Part 2: eat
Last week I introduced you to the 15 habits that make up the think element of balance.
This time I’m going to give you a taste (pun very much intended) of the food and drink habits that I work on with my clients, highlighting seven I’d term ‘big rocks’, major behaviours to focus on. Some of them are about things you might want to do more often, whilst others are about things to consider doing less frequently.
Nothing is considered ‘good’ or ‘bad’, only better or worse. No foods are banned and you certainly shouldn’t feel guilty if you’re not perfectly balanced for all of the habits…very few people are (myself included).
So let’s go, score each habit and then afterwards, pick one that you feel you can work on to improve your balance.
Habit 1: Get your 5-a-day
Whilst there’s debate about how many portions of fruit and veg you should have, there’s good evidence that your health improves the more you get. Aim for a minimum of five portions a day, and get a good variety of types and colours over time.
1 point if you rarely eat fruit or veg at present
3 points if you often get close or sometimes you get your five, sometimes you don’t
5 points if you’re diet is always the colours of the rainbow
Habit 2: Go nuts and get a little seedy
Nuts and seeds provide a wealth of nutrients; protein, fibre and a wide range of vitamins, minerals and antioxidants. Recommendations suggest we should have at least 1-2 handfuls every day.
1 point if you rarely eat nuts or seeds at present
3 points if you do so occasionally
5 points if nuts and seeds are a staple in your diet
Habit 3: Get the oh so mega Omega3
The essential fats found in high quantities in oily fish as well as flax and chia seeds, walnuts and soya beans, are as their name suggests, vital to your health. Healthy fats help to strengthen your immune system, prevent inflammation and help your brain to function at its best. We should aim to get at least 2 portions of fish every week with at least one of them being an oily fish like salmon, mackerel, herring or sardines.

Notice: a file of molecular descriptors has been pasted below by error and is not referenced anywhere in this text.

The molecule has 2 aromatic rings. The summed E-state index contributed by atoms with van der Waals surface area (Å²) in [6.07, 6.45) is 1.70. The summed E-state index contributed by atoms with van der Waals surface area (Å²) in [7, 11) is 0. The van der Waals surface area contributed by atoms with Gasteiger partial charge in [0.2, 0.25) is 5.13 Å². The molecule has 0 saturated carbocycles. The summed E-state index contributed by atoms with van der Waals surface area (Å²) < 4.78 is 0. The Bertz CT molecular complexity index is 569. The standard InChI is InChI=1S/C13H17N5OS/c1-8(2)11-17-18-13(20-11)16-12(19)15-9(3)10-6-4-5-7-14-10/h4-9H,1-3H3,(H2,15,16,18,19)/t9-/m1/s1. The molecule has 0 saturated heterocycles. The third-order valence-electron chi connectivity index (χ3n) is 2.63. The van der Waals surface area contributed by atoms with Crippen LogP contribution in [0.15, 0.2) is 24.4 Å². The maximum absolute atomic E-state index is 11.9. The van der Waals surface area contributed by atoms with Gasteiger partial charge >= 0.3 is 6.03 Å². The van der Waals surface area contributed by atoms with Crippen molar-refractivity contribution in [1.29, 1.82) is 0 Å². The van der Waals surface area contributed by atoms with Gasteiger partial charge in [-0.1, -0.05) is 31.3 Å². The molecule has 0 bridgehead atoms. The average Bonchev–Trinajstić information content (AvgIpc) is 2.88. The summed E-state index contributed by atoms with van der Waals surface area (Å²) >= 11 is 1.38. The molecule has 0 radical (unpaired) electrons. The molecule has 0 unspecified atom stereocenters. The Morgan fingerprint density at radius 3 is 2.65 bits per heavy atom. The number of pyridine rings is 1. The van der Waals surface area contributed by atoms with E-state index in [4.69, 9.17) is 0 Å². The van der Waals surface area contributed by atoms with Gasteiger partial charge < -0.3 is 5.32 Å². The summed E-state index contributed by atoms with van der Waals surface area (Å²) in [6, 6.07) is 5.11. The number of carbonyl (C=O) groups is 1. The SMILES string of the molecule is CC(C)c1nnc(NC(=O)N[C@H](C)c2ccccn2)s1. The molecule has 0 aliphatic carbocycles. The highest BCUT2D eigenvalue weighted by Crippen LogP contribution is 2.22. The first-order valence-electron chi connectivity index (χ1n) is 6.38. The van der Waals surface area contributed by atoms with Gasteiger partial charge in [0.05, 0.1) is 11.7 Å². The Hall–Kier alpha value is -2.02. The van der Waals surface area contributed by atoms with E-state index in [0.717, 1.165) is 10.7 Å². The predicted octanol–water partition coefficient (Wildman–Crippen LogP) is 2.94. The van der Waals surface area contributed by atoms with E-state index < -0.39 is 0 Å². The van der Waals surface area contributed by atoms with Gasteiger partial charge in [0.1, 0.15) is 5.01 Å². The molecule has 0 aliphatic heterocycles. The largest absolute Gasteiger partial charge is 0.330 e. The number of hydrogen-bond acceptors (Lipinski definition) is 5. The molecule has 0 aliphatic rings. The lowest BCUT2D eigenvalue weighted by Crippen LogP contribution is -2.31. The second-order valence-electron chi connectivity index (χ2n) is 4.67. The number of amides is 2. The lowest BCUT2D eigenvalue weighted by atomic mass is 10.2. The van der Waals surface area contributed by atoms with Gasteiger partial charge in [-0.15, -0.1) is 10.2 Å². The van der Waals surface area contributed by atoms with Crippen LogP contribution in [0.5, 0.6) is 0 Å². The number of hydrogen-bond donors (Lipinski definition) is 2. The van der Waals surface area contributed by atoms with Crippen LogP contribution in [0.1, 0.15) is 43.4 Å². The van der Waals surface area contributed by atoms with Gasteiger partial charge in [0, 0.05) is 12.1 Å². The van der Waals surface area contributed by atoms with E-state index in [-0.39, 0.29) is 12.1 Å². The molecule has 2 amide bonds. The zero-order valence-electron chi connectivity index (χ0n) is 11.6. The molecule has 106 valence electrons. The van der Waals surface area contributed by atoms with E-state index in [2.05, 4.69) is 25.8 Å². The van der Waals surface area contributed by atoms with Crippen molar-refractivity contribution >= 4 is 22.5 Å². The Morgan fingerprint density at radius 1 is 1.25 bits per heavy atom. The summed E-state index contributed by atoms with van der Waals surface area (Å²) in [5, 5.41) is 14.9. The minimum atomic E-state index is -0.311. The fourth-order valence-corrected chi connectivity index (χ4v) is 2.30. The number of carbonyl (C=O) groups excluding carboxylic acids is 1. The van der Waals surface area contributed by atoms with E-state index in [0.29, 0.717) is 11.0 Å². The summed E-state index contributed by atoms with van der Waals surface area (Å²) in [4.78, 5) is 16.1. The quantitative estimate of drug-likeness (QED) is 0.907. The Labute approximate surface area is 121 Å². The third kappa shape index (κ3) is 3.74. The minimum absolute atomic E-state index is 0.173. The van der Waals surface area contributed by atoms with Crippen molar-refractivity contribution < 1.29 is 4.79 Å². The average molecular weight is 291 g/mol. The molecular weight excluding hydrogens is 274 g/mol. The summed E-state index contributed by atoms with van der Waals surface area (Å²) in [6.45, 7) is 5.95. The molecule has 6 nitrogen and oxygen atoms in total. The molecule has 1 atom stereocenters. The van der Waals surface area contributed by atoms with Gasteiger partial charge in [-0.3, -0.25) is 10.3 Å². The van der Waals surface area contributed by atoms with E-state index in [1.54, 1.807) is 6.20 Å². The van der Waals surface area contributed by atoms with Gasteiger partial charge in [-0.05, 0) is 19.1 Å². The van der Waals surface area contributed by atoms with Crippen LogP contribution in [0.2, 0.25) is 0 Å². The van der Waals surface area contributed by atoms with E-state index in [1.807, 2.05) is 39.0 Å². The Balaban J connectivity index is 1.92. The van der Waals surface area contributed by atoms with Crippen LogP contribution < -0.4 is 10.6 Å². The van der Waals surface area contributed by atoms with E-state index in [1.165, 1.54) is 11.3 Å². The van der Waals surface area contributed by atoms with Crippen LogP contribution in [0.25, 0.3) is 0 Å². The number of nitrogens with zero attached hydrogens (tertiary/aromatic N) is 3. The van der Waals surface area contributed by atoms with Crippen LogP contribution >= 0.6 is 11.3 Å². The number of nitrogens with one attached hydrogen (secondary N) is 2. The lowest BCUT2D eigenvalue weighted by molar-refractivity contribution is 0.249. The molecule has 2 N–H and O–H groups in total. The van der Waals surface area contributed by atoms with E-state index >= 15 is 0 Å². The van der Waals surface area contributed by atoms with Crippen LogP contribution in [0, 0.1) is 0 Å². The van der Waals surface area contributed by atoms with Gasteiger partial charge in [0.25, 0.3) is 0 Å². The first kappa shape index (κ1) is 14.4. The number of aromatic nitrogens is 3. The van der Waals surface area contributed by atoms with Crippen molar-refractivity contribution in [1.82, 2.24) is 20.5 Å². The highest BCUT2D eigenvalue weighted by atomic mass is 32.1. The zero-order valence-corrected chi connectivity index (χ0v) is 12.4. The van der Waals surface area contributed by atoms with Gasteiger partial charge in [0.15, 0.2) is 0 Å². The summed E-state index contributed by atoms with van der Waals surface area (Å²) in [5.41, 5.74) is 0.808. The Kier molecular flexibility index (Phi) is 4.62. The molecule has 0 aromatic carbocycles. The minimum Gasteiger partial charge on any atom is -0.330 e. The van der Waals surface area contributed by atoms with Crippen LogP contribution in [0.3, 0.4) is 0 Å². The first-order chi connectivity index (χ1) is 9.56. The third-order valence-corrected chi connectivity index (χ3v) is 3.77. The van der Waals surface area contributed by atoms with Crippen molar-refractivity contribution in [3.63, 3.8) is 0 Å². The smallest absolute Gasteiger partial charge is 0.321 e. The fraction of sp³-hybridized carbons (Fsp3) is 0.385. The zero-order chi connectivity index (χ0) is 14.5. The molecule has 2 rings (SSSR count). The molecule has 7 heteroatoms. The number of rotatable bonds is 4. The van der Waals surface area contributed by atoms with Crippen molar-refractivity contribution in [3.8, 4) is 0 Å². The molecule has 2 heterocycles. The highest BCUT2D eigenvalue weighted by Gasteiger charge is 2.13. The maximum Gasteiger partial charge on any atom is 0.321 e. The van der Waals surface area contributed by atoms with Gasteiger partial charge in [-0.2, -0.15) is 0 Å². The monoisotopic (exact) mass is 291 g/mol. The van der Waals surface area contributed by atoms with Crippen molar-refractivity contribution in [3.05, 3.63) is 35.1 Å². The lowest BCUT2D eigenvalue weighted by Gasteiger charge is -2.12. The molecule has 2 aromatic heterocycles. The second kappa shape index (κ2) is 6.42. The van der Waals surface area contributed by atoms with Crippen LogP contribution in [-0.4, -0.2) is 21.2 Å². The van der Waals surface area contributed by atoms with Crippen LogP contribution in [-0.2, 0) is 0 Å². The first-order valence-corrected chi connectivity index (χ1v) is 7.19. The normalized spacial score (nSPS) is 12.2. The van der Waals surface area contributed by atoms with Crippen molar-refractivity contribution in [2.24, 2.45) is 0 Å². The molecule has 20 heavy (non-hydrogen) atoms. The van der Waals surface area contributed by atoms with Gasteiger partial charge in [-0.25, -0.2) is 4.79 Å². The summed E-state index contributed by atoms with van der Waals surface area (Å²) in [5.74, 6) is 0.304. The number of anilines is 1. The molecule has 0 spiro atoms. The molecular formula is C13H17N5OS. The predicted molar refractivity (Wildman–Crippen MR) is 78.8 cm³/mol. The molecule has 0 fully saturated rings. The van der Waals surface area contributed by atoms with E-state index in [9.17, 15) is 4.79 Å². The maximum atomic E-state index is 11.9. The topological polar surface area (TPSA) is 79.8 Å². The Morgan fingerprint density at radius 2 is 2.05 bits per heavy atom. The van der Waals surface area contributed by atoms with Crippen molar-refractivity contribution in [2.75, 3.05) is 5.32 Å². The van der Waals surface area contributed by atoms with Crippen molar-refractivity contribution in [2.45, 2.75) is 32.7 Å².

1 point if you rarely eat fish, seeds or soya produce
3 points if you get one portion a week or don’t consistently have two
5 points if you regularly have two or more portions of fish a week or get your Omega 3 from alternative sources
Habit 4: Munch your wholegrains
Providing you with slow-release energy and plenty of fibre, wholegrains have been shown to keep your heart healthy, lower your cholesterol, look after your digestive system and help with weight management. An easy way to ensure you get the right amount is to aim for 6-8 cupped handfuls each day. That can include breakfast cereals, bread, rice, pasta, couscous, quinoa and other grains.
1 point if you rarely consume wholegrains
3 points if you have better and worse days or you have some every day but don’t hit the required portions
5 points if you regularly get your 6-8 portions a day
Habit 5: Daily dairy & alternatives
You’ll get plenty fo great things from dairy or alternatives like soya and alternative milks; protein, healthy fats, vitamin D, calcium and lots of other micronutrients. Research links them to better weight management, healthier bones and teeth, lower blood pressure and gut health. Aim for 3 portions a day, with a portion of milk or yoghurt the size of a clenched fist, and cheese equivalent to two thumbs.
1 point if you rarely get your daily dairy
3 points if you get some or hit your 3 portions on a few days each week
5 points if you’re king or queen of the dairy (or alternatives)
Habit 6: Hydrate and feel great
We all know we need to drink enough water. It makes up around half of your body and you’ll find it in every cell you possess. Figures vary on how much you need, with the average being around 1.6 litres for women and 2 litres for men, but food can contribute and exercise, age and environment can affect your needs. The easiest way to know you’re well hydrated is to check your pee colour. It should be light or straw-coloured; if it’s darker that suggests you’re dehydrated.
1 point if you know you don’t drink enough and your pee looks like Guinness
3 points if sometimes you’re well hydrated but not always
5 points if your water-bottle is like an extension of your arm
Habit 7: Alcohol
Some studies suggest that in small quantities there may well be cardiovascular health benefits but there’s much debate about this. What we do know for sure is that there’s no harm in not drinking and there’s definitely harm from having too much. A few years ago the guidelines were altered to be a maximum of 14 units per week for men and women, spread over the week with a few drink-free days.
14 units is roughly:
• 6 small glasses of wine
• 6 pints of standard strength beer
• 5 pints of standard strength cider
• 14 single shots of spirits
1 point if you are often over the 14 units per week, tend to drink lots in one go or rarely have drink-free days
3 points if you have better and worse weeks
5 points if you consistently meet the guidelines
How did you do?
Add up your scores, what was your total?